Collage diptych with old documents and an unknown script
Most people go to a flea market looking for old furniture, vintage clothing, and classic LPs. Calligraphers may do the same, but when a table piled high with old documents comes into view, the fever strikes – hard. I tried to bargain, but there was no budging: 40 euro for a full volume of early 18th century legal documents in Latin. It had been a while since I made any collages using old documents, so I was happy to dig a bit deeper in my pocket and walk away with a treasure under my arm.
I developed my own collage technique more than twenty years ago. The first step is to stretch a sheet of Rives BFK on a plywood board. Using rice starch paste, I cover the Rives with white rice paper, cut into pieces small enough to handle easily. Onto this comes a layer of whitewash (barnyard variety), which can be textured, sanded, and scratched. At this point I use my little metal letter punches to stamp a text into the whitewash. It takes a while to spell out a sentence, picking up a letter, hammering it into the surface, putting it back and taking the next letter. I enjoy this process very much, as the slow pace of “typing” allows the sentence to develop on its own. There is no premeditation. A word or phrase pops into my head and off we go.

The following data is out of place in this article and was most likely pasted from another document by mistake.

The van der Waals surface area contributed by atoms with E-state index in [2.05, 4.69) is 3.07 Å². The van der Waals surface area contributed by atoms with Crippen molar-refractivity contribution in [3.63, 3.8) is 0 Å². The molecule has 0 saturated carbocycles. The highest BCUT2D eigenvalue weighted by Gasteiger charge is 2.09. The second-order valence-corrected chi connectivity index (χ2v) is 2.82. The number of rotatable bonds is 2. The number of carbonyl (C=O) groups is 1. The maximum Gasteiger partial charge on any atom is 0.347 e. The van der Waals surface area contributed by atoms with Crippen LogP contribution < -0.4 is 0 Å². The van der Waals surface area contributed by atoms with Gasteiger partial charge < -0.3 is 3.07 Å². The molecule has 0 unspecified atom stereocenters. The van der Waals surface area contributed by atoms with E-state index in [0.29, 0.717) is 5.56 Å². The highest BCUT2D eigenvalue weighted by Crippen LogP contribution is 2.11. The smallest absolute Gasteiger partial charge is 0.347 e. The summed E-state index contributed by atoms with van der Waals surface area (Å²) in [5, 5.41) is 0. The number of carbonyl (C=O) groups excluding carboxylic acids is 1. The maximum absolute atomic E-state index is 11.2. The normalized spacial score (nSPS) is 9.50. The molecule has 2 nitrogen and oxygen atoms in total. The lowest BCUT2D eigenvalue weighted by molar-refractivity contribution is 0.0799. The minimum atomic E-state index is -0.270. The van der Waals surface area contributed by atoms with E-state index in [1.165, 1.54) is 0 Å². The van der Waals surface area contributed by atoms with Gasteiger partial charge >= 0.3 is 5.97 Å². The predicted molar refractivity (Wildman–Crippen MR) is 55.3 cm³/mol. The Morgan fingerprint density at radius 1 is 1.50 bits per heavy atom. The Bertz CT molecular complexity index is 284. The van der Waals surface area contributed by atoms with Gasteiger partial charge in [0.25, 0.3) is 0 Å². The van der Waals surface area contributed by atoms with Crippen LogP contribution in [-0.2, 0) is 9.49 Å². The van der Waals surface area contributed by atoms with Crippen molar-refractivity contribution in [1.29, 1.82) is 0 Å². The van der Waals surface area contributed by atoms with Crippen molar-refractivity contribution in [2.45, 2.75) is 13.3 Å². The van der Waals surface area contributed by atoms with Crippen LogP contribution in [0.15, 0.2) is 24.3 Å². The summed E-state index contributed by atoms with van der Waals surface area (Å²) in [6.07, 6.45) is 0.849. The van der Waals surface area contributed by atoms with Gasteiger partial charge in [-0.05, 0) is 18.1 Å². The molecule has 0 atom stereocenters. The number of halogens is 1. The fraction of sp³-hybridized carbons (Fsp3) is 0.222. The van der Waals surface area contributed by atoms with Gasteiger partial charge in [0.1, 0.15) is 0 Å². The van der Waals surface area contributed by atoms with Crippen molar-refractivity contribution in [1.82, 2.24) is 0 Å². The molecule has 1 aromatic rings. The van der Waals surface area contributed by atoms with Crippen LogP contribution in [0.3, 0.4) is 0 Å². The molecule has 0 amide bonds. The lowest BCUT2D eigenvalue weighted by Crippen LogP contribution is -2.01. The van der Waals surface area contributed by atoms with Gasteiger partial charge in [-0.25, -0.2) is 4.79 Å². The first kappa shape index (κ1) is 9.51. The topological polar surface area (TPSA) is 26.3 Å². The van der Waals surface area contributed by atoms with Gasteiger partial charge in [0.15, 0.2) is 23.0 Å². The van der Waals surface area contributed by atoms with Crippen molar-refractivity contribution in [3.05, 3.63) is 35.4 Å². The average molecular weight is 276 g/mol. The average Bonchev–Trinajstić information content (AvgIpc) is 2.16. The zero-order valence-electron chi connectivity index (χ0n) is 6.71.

Once the stamping is done I rub gouache into the surface to bring out the letters and create a patina. Then the hard work begins. I can sit and stare at the stamped sheets for hours, wondering what to do. It was with a certain pain in my heart that I cut one gathering out of my flea market manuscript and started to arrange the sheets on the stamped background. They clearly wanted to be a diptych or a giant two page spread. The pages insisted on symmetry, so that’s what they got: vertical rows of four pages on the left and on the right. There’s no arguing with history.
The very stable, even boring composition that resulted was a problem. Can you break a strong symmetry once it’s there? I decided to work on the right side first, allowing childish or primitive pseudo-letters to wander over the surface, paying almost no attention to what had gone before. Not bad, perhaps even good. You never know at the time.
The left side needed different treatment. A few of the primitive letters migrated from the right side to the left, but I felt a need for a second grid and strong black forms. To avoid making shapes I have already used countless times, I cut squares of black paper into non-letters or near-letters and played with different arrangements on the surface. When a good arrangement was found, I simply drew the papercut shapes onto the surface and painted them with intense black gouache.
It may seem that every decision was a visual one, with no attention paid to meaning. The creation of meaning in a work of art remains the deep mystery. Perhaps the artist should avoid the temptation to interpret her/his own work. I’ll risk it this time. What makes this diptych interesting to me is the dialogue/confrontation between the elegance of a rejected history and the brute force of mute signs that could be ancient or modern. Loss and regeneration as two sides of the same diptych.